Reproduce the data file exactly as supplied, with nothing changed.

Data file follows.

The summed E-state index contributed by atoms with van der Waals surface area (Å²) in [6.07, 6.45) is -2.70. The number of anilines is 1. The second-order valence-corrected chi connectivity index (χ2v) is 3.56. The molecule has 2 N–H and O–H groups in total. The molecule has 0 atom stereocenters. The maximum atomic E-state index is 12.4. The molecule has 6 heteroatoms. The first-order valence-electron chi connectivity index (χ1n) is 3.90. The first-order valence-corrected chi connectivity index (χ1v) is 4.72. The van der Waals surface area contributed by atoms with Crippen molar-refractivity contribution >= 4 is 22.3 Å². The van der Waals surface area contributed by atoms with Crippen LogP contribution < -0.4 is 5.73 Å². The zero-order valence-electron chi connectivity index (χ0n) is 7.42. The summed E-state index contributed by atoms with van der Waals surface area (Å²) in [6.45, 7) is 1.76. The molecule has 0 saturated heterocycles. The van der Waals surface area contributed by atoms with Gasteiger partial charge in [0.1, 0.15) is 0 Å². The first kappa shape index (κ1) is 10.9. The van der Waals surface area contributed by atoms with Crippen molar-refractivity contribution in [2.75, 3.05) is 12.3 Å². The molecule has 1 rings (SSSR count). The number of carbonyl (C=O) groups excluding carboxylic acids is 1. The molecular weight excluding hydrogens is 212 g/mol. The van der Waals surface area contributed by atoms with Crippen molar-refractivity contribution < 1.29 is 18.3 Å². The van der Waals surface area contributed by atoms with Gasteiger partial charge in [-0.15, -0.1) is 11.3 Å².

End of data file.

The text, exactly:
The summed E-state index contributed by atoms with van der Waals surface area (Å²) in [6.07, 6.45) is -2.70. The number of anilines is 1. The second-order valence-corrected chi connectivity index (χ2v) is 3.56. The molecule has 2 N–H and O–H groups in total. The molecule has 0 atom stereocenters. The maximum atomic E-state index is 12.4. The molecule has 6 heteroatoms. The first-order valence-electron chi connectivity index (χ1n) is 3.90. The first-order valence-corrected chi connectivity index (χ1v) is 4.72. The van der Waals surface area contributed by atoms with Crippen molar-refractivity contribution >= 4 is 22.3 Å². The van der Waals surface area contributed by atoms with Crippen LogP contribution < -0.4 is 5.73 Å². The zero-order valence-electron chi connectivity index (χ0n) is 7.42. The summed E-state index contributed by atoms with van der Waals surface area (Å²) in [6.45, 7) is 1.76. The molecule has 0 saturated heterocycles. The van der Waals surface area contributed by atoms with Gasteiger partial charge in [0.1, 0.15) is 0 Å². The first kappa shape index (κ1) is 10.9. The van der Waals surface area contributed by atoms with Crippen molar-refractivity contribution in [2.75, 3.05) is 12.3 Å². The molecule has 1 rings (SSSR count). The number of carbonyl (C=O) groups excluding carboxylic acids is 1. The molecular weight excluding hydrogens is 212 g/mol. The van der Waals surface area contributed by atoms with Crippen molar-refractivity contribution < 1.29 is 18.3 Å². The van der Waals surface area contributed by atoms with Gasteiger partial charge in [-0.15, -0.1) is 11.3 Å².